Meditative Running


In his book Eat and Run, ultra-runner Scott Jurek talks about being a young college student running in the woods, training for his first 50K run, and finding this point where his body reached a smooth rhythm and running became a meditation.  He says, “Somewhere between my agonized, gasping high school forays….and now, running had turned into something other than training. It had turned into a kind of meditation, a place where I could let my mind–usually occupied with school, thoughts of the future, or concerns…–float free.  My body was doing by itself what I had always struggled to make it do… I felt as if I was flying.”

In Christopher McDougall’s book Born to Run, ultra-runner Jenn Shelton explains her meditative running point like this: “When I’m out on a long run….for once my brain isn’t going blehblehbleh all the time. Everything quiets down, and the only thing going on is pure flow. It’s just me and the movement and the motion.” (page 149)

From the same book, the author describes how Ann Trason explains the difference between struggling to run and relaxing into a run: “Ann insisted, running was romantic; and no, of course her friends didn’t get it because they’d never broken through. For them, running was a miserable two miles motivated solely by size 6 jeans: get on the scale, get depressed, get your headphones on, and get it over with. But you can’t muscle through a five-hour run that way; you have to relax into it, like easing your body into a hot bath, until it no longer resists the shock and begins to enjoy it.”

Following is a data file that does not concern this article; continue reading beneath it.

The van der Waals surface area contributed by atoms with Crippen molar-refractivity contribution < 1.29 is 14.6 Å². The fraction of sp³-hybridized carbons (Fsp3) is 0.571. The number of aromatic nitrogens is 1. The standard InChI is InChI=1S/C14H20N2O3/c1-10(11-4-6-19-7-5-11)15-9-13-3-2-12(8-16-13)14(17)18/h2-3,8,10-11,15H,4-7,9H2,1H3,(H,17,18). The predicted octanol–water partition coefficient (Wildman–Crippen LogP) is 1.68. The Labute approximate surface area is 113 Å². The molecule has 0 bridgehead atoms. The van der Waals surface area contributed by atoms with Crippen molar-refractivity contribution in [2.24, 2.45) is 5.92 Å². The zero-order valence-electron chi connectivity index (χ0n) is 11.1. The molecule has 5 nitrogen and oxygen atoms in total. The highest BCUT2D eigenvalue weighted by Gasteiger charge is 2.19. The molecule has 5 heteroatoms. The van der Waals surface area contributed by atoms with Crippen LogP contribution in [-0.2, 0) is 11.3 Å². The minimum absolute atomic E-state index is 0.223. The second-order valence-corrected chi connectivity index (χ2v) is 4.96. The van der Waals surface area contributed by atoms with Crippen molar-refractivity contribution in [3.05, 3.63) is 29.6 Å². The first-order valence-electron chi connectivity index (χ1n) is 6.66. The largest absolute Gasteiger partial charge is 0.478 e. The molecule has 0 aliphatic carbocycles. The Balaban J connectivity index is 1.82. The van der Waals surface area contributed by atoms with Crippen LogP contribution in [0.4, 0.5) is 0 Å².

And lastly, same book, “If you don’t have answers to your problems after a four-hour run, you ain’t getting them.”

In my own running experiences, a 5 mile run is way easier than a 2 mile run.  It takes my body at least 2 miles to get into a good rhythm and get the endorphins flowing.  Most people who train for their first half or full marathon will tell you the same. 

When I ran the John Dick Memorial Crusty 50K in February 2010 in the snow in Kettle Moraine State Forest, it was genuinely just me, snow crunch, and the beautiful woods.  Running for such a long time that my iPod had long ago died.  Running in solitude.  And it was beautiful.  It wasn’t as much of a struggle as shorter chaotic runs.  It was smooth.  I miss that.  I miss the meditative bliss that comes from endurance running.  I can’t wait to get back to that.

What do you think? Have you reached a point in a run that was almost meditative?  What words of encouragement could you offer to beginning runners or those in the struggle phase of running?

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